Throughout the past year, the U.S. Army has pushed a lot of narrative about “multi-component” units — those comprising formations of Regular Army, Army Reserve, and Army National Guard soldiers. This messaging usually focuses on flashy “re-patching” or “patch-over” ceremonies, in which soldiers (usually reservists) replace the patches on their left shoulders with those of a different, allegedly more famous (and usually active-duty) unit.
The latest is the Washington National Guard’s 81st Stryker Brigade Combat Team (81st SBCT). Rather than wear its regionally distinctive raven head — a blend of Northwestern Pacific design elements from the Haida, the Nookta, and Kwakiutl tribes — the brigade will now sport the active-duty Army’s 2nd Infantry Division patch. The U.S. Army Institute of Heraldry describes the symbolism of the latter as “an Indian’s head with war bonnet in profile.”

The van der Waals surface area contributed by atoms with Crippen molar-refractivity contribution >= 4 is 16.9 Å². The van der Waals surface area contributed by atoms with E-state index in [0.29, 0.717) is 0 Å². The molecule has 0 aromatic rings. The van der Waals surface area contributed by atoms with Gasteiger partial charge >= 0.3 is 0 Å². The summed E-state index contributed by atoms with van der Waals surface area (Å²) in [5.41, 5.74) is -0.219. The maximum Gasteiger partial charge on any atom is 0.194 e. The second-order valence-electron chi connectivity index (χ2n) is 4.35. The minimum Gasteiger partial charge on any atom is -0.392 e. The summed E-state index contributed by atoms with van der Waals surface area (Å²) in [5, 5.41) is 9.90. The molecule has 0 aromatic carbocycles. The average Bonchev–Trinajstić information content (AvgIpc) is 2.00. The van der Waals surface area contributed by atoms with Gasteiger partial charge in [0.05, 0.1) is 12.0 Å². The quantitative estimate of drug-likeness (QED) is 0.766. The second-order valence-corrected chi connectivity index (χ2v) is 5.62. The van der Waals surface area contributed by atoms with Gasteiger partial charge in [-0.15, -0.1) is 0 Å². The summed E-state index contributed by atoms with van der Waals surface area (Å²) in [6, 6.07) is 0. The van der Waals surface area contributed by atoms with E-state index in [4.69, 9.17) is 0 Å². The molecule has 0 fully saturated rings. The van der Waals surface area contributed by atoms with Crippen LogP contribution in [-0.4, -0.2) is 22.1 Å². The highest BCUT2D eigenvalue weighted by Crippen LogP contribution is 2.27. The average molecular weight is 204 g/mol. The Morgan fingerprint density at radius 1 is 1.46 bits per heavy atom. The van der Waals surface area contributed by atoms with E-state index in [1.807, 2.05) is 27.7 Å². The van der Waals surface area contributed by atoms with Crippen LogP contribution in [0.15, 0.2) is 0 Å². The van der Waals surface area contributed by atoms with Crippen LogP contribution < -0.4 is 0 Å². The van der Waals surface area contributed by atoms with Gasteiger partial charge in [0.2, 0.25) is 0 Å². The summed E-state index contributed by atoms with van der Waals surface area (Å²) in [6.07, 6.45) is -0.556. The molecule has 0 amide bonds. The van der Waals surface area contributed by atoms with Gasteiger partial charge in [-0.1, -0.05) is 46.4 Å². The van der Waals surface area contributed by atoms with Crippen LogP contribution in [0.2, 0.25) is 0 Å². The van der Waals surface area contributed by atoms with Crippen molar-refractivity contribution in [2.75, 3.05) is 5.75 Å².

Meanwhile, salty veterans mutter about “round-out,” “WARTRACE,” and “CAPSTONE” brigades — examples of previous active-reserve integration programs. For some, it’s hard not to dismiss all the hoo-hah and hoopla as nothing more than yet another canine and equine extravaganza. Or, even worse, an attempt to plaster over some good old citizen-soldier history.
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